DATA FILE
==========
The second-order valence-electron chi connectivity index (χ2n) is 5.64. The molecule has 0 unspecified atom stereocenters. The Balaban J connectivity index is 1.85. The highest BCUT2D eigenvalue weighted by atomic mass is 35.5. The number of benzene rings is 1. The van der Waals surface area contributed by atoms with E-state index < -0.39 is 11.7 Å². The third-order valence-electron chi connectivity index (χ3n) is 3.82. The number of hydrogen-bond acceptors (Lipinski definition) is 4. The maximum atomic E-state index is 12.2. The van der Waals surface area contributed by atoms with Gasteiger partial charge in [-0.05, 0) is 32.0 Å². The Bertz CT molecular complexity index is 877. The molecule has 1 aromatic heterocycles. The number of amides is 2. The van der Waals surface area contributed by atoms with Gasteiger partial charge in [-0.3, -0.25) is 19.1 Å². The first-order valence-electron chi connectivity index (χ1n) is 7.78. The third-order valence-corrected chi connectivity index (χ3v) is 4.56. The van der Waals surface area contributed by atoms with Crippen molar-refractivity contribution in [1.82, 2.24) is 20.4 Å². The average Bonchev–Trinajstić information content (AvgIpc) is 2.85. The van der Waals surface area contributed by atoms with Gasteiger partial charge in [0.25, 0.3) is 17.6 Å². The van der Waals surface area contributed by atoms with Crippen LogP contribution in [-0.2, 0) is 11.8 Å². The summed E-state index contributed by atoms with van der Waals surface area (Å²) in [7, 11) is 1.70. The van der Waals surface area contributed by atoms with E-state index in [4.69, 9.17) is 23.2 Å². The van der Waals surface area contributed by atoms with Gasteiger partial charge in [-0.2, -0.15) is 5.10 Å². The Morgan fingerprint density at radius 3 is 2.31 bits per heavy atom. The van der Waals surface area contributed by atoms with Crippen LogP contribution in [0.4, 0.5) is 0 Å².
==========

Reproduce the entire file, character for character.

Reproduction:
The second-order valence-electron chi connectivity index (χ2n) is 5.64. The molecule has 0 unspecified atom stereocenters. The Balaban J connectivity index is 1.85. The highest BCUT2D eigenvalue weighted by atomic mass is 35.5. The number of benzene rings is 1. The van der Waals surface area contributed by atoms with E-state index < -0.39 is 11.7 Å². The third-order valence-electron chi connectivity index (χ3n) is 3.82. The number of hydrogen-bond acceptors (Lipinski definition) is 4. The maximum atomic E-state index is 12.2. The van der Waals surface area contributed by atoms with Gasteiger partial charge in [-0.05, 0) is 32.0 Å². The Bertz CT molecular complexity index is 877. The molecule has 1 aromatic heterocycles. The number of amides is 2. The van der Waals surface area contributed by atoms with Gasteiger partial charge in [-0.3, -0.25) is 19.1 Å². The first-order valence-electron chi connectivity index (χ1n) is 7.78. The third-order valence-corrected chi connectivity index (χ3v) is 4.56. The van der Waals surface area contributed by atoms with Crippen molar-refractivity contribution in [1.82, 2.24) is 20.4 Å². The average Bonchev–Trinajstić information content (AvgIpc) is 2.85. The van der Waals surface area contributed by atoms with Gasteiger partial charge in [0.25, 0.3) is 17.6 Å². The van der Waals surface area contributed by atoms with Crippen LogP contribution in [-0.2, 0) is 11.8 Å². The summed E-state index contributed by atoms with van der Waals surface area (Å²) in [7, 11) is 1.70. The van der Waals surface area contributed by atoms with E-state index in [4.69, 9.17) is 23.2 Å². The van der Waals surface area contributed by atoms with Gasteiger partial charge in [-0.2, -0.15) is 5.10 Å². The Morgan fingerprint density at radius 3 is 2.31 bits per heavy atom. The van der Waals surface area contributed by atoms with Crippen LogP contribution in [0.4, 0.5) is 0 Å².